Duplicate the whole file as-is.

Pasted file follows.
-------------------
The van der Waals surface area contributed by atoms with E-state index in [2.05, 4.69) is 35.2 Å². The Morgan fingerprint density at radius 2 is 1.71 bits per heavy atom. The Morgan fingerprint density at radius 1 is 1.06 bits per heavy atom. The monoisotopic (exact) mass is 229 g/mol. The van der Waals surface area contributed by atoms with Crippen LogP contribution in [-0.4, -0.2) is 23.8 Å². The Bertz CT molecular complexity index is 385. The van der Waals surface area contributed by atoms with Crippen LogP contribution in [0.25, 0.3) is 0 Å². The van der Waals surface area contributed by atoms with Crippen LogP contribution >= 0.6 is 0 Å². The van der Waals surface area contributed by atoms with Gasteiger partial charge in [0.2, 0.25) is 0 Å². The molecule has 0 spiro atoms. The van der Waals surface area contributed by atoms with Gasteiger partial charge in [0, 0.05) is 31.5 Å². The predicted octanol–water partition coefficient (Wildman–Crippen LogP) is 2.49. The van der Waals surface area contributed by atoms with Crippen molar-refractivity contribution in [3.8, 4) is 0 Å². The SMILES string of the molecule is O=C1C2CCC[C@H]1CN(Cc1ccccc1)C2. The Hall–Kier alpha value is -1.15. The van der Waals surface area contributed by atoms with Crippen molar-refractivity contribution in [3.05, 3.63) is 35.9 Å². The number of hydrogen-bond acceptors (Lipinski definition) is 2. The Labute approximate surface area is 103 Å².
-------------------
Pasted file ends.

The van der Waals surface area contributed by atoms with E-state index in [2.05, 4.69) is 35.2 Å². The Morgan fingerprint density at radius 2 is 1.71 bits per heavy atom. The Morgan fingerprint density at radius 1 is 1.06 bits per heavy atom. The monoisotopic (exact) mass is 229 g/mol. The van der Waals surface area contributed by atoms with Crippen LogP contribution in [-0.4, -0.2) is 23.8 Å². The Bertz CT molecular complexity index is 385. The van der Waals surface area contributed by atoms with Crippen LogP contribution in [0.25, 0.3) is 0 Å². The van der Waals surface area contributed by atoms with Crippen LogP contribution >= 0.6 is 0 Å². The van der Waals surface area contributed by atoms with Gasteiger partial charge in [0.2, 0.25) is 0 Å². The molecule has 0 spiro atoms. The van der Waals surface area contributed by atoms with Gasteiger partial charge in [0, 0.05) is 31.5 Å². The predicted octanol–water partition coefficient (Wildman–Crippen LogP) is 2.49. The van der Waals surface area contributed by atoms with Crippen molar-refractivity contribution in [3.8, 4) is 0 Å². The SMILES string of the molecule is O=C1C2CCC[C@H]1CN(Cc1ccccc1)C2. The Hall–Kier alpha value is -1.15. The van der Waals surface area contributed by atoms with Crippen molar-refractivity contribution in [3.05, 3.63) is 35.9 Å². The number of hydrogen-bond acceptors (Lipinski definition) is 2. The Labute approximate surface area is 103 Å².